Sebastian Cody lives in the shadow of a memory neither he nor his family can escape. When he was 4 years old, his father answered the doorbell, leaving the pistol he’d just cleaned and loaded on the table. Fascinated by this grownup toy, Sebastian picked it up and wandered into his 6-month-old sister’s room. She clapped her hands upon seeing him, and delighted, he clapped back. The pistol’s kick knocked him across the room. When he came to, sore, frightened, and bewildered, he gradually realized that the pistol had fatally shot his sister.
In the 10 years that have passed since then, Sebastian has repeatedly been told it’s not his fault. But he knows that’s not true. Everybody in his school and neighborhood knows what he did. He can see their knowledge in their faces, hear it in their words. Every day. So he hides in his room, watching 1980s movies and reading book after book. And every day, he tells himself that a bullet caused the problem; another can solve it. Late at night, he often rides his bike to the ramshackle trailer he’s chosen as the place where he’s going to do the deed. Consults his inner voice. Soon, it says. But not yet. As school ends and Sebastian’s only friend, the super-rich Evan Danforth, is going to Young Leaders Camp, the voice is poised to say now. But then Sebastian meets Aneesa, the daughter in the neighborhood’s newly arrived family. She wears a hijab, the first one he’s seen in person. She’s also friendly, and her Muslim father is delighted that she and Sebastian get along so well, because Sebastian’s casual conversation reveals the depth of the literary knowledge he has picked up on his own. Aneesa , it turns out, is an entrepreneur. When she discovers that Sebastian is a genius at making pizza, she persuades him to start a pizza-making series on YouTube. After a slow start, it becomes incredibly successful, despite the trolls that write terrible things about Muslim girls. All is well until school starts, and Sebastian hits a boy for jeering at Aneesa. In hours, the kid reveals online that popular chef Sebastian murdered his sister. Viewings plummet. Aneesa, who is upset by Sebastian’s violent and unnecessary defense, points out that they’re just friends, not girl-and-boyfriend. It seems that all is lost. And the voice finally says, Now. Tonight.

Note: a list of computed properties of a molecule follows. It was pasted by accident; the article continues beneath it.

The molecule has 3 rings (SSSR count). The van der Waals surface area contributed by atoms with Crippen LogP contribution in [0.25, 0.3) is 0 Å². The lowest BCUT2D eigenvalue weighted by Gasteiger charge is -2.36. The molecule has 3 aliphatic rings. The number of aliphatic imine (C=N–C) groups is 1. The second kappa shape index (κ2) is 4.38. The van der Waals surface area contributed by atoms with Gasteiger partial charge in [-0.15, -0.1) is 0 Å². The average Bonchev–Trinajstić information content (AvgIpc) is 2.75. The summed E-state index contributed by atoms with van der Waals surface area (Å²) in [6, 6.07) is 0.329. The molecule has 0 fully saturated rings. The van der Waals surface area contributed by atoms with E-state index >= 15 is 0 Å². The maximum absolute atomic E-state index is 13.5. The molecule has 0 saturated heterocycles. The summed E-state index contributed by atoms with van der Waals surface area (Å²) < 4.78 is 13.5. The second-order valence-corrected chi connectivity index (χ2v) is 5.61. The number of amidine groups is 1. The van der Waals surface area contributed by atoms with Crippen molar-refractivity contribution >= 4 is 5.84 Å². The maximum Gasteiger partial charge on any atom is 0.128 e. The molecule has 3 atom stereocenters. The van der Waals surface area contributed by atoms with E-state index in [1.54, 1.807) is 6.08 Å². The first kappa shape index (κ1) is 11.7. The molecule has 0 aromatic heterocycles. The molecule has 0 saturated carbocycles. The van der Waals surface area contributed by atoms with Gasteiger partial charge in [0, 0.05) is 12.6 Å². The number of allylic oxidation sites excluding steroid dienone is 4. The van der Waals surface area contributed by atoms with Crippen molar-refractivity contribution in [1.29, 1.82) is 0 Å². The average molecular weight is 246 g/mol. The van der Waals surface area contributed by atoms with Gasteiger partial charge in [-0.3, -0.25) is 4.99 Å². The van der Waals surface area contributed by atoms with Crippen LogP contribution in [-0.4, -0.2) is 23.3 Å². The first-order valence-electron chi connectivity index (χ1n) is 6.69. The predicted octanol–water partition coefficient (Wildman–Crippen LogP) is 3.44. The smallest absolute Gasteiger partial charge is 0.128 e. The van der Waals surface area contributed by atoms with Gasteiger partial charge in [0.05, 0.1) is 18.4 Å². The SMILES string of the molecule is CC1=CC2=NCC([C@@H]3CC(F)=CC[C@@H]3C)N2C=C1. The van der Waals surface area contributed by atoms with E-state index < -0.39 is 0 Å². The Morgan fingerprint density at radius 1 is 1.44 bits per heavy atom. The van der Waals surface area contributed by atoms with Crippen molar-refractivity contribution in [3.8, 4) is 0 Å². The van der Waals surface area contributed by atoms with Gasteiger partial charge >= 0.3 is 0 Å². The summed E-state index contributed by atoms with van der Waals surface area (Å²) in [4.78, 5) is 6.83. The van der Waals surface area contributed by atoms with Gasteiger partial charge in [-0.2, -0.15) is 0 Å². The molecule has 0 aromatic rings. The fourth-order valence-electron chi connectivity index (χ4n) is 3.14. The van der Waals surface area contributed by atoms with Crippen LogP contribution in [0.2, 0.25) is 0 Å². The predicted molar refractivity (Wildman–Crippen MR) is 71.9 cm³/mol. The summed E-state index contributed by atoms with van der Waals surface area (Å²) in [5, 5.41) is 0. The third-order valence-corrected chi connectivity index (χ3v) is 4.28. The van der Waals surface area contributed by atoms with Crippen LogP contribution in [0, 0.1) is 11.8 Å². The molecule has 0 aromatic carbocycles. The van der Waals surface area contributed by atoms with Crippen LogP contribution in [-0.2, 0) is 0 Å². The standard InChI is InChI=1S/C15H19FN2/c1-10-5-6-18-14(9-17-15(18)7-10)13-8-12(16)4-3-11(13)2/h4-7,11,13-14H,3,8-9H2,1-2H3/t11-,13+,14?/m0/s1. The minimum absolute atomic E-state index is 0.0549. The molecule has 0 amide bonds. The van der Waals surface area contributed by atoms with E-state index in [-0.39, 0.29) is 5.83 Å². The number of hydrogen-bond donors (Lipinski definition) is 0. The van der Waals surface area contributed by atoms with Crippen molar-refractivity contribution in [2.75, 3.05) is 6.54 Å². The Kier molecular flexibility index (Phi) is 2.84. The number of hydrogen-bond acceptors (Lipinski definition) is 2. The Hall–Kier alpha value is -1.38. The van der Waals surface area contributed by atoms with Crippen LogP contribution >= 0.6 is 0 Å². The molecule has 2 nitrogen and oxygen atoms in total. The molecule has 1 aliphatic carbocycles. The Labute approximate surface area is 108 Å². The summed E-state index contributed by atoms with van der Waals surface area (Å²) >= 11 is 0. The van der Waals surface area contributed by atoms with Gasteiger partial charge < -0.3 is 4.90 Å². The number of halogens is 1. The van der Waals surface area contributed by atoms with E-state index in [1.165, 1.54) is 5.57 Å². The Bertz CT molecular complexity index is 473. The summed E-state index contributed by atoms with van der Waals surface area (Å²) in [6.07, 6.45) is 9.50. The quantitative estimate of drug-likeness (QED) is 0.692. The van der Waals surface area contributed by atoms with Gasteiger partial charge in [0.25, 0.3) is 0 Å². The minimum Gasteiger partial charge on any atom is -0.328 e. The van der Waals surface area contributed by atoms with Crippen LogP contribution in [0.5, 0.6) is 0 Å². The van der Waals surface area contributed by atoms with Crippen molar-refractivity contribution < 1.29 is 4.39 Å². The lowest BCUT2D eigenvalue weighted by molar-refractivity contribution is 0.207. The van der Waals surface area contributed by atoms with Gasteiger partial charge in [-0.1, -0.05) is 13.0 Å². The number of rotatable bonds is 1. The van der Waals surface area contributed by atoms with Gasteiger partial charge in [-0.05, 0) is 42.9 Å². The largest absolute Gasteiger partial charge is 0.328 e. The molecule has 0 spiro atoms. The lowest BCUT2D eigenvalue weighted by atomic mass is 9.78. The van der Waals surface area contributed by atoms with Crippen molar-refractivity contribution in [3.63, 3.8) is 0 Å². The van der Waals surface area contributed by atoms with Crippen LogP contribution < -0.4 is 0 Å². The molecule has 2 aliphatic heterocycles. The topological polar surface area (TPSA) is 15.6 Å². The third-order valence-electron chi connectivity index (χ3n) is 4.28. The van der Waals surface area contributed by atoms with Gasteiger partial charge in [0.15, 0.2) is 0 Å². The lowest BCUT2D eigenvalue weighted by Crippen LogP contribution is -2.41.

What makes this more than an issue book is its middle section, in which the friendship of Sebastian and Aneesa grows, and the pizza business takes off. Sebastian can do anything with pizzas: breakfast pizza; dessert pizza; and of course a huge variety of lunch and dinner pizzas. The ingenuity and humor of these pages, plus Sebastian’s gradual realization of what a “real” family can be like, are a delight to read. The portrait of Sebastian’s despair is also well done, and if the book’s conclusion is a little too close to a Moral Tale, it’s well worth the read. Should you be a pizza fan, you will be inspired by Sebastian and Aneesa’s recipes, though you will have to work out the proportions for yourself.
Laura Stevenson lives in Wilmington and her most recent novels, “Return in Kind” and “Liar from Vermont,” are both set on Boyd Hill Road.